Nature vs nurture. A debate that has spanned history and ancient societies, and many park bench conversations that got a little too deep for a sunday afternoon. Many somewhat philosophical topics have fallen victim to this debate, topics such as, political views, culture and socialisation. But the question which concerns this debate that I find particularly captivating, is whether gender is a matter of nature or nurture.

On first glance, we might assume that gender, and the roles which men and women are expected to play in our society, is a result of nature. The sex which we are assigned at birth is determined by a variation in a single chromosome which ultimately decides how we will be treated during our lifetimes. Or simply, whether we are male or female.

One natural factor which suggests that gender is something that has a biological basis is the differences in male and female hormones. These hormones may cause belief that we act alongside the gender roles and stereotypes that we are assigned at birth. 

The female hormone oestrogen is linked to mood distributions that occur only in women, which include: premenstrual syndrome, premenstrual dysphoric disorder and postpartum depression. These biological factors may lead to societal misconceptions of female emotion, creating the idea of the sensitive and dependent woman.

The same can also be said for men. Increased levels of the male hormone testosterone is associated with increases in physical aggression and anger. Which may lead to societal misconceptions of male behaviour as being hostile and belligerant. 

These biological factors act as a cheerleader to the nature side of this battle of the gender reinforcer. But, I would actually take the side of the opposing team, and say that nurture arguably plays a greater role to the creation of the modern, human understanding of gender. 

To assume gender is solely caused by the differences in the male and female hormones would be a catastrophic understatement, as there is substantial evidence of an environmental impact to gender. We observe this frequently in our day-to-day lives, probably without even realising at this point, we've become so used to it, we're definetly somewhat numb to this burden of gender stereotypes.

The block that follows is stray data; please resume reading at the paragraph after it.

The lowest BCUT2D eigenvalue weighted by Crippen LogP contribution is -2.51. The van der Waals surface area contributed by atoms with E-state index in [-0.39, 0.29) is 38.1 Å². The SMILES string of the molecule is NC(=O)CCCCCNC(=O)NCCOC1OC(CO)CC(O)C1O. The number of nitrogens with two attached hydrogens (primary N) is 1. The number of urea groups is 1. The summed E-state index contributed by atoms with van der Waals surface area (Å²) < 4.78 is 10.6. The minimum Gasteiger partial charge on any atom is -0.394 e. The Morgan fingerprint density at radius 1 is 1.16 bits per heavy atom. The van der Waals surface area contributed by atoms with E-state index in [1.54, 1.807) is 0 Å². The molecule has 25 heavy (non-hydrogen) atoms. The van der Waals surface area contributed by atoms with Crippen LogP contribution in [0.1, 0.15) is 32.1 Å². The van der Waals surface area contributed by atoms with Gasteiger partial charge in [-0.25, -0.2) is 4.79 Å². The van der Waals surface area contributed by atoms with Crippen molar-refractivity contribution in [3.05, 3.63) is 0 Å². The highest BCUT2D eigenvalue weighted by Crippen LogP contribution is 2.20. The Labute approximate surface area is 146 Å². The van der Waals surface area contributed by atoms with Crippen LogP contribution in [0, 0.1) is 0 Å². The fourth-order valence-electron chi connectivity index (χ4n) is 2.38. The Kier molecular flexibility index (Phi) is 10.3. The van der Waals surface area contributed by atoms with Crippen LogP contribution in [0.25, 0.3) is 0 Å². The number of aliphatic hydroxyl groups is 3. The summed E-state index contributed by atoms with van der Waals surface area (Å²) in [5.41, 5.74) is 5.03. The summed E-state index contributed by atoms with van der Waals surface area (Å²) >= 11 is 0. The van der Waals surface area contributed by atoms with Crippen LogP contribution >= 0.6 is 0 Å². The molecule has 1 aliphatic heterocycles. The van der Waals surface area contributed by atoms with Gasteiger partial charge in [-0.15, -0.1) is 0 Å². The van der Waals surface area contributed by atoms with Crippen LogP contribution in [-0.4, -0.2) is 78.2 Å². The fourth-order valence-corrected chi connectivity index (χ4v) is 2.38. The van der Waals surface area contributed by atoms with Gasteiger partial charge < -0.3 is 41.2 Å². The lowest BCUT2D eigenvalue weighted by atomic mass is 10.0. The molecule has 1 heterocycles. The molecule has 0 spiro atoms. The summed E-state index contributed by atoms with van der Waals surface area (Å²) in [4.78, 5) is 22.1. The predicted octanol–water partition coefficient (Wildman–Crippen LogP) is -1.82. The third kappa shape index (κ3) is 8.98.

As I have grown up with an older brother, to obseve the differences in how our society treats men and women (or little boys and little girls, which sadly may be more appropriate considering that socialisation takes place from a very young age), I have to look no further than the toys which we played with as children. Each time me and my brother were brought to the greatly desired paradise that is a toy shop, it was evidentally clear which side I should've gone to, and which side he should've gone to. The sections, usually immediately differentiated by the classically gendered colours of blue and pink, had toys which were clearly intended for either girls or boys, never both. 

The girls section typically included Barbies, cuddly toys and animals which we were meant to care for. The boys section was full of action figures, toy weapons and occupational themed toys such as police badges. Me and my brother tended to adapt our playing to suit each other, which typically resulted in a zombie apocalypse acted out by my Barbies, but it seemed obvious that normal toys (not my apocalyptic Barbie dolls) were distinctly gendered. 

Think about how this distinction might lead to societal gender norms in careers. I know it seems a little bit silly to rest your entire career path, in your adult life, to the toys which you played with as a 6 year old, but I promise you that this isn't an absurd conclusion. Many careers are thought of as traditionally male or female. This is something that we can all somewhat agree on or at least acknowledge. This is also something which we can see evidence of in children's toys. 

The toys which I can remember playing with, and I'll admit it doesn't feel like that long since I was a child, included Barbies, baby dolls and kitchen sets. These predispositioned me to a life as a housewife, a carer, a nurse, a cook or a mum. The toys which my brother played with such as Lego, police paraphernalia, science sets and dinosaur expedition kits gave him prospects of becoming a scientist, a police officer, an architect or an archeologist. Why do children have to be taught that they should lean towards a certain career just because of the chromosomes they possess at all?

If the toys which we played with as children had such a great influence on how we believe we are expected to behave in our adult lives, it becomes logical that gender is a matter of nurture over nature. At least in my personal experience, which was centered around the believed obligation to follow the pink in the toy shop.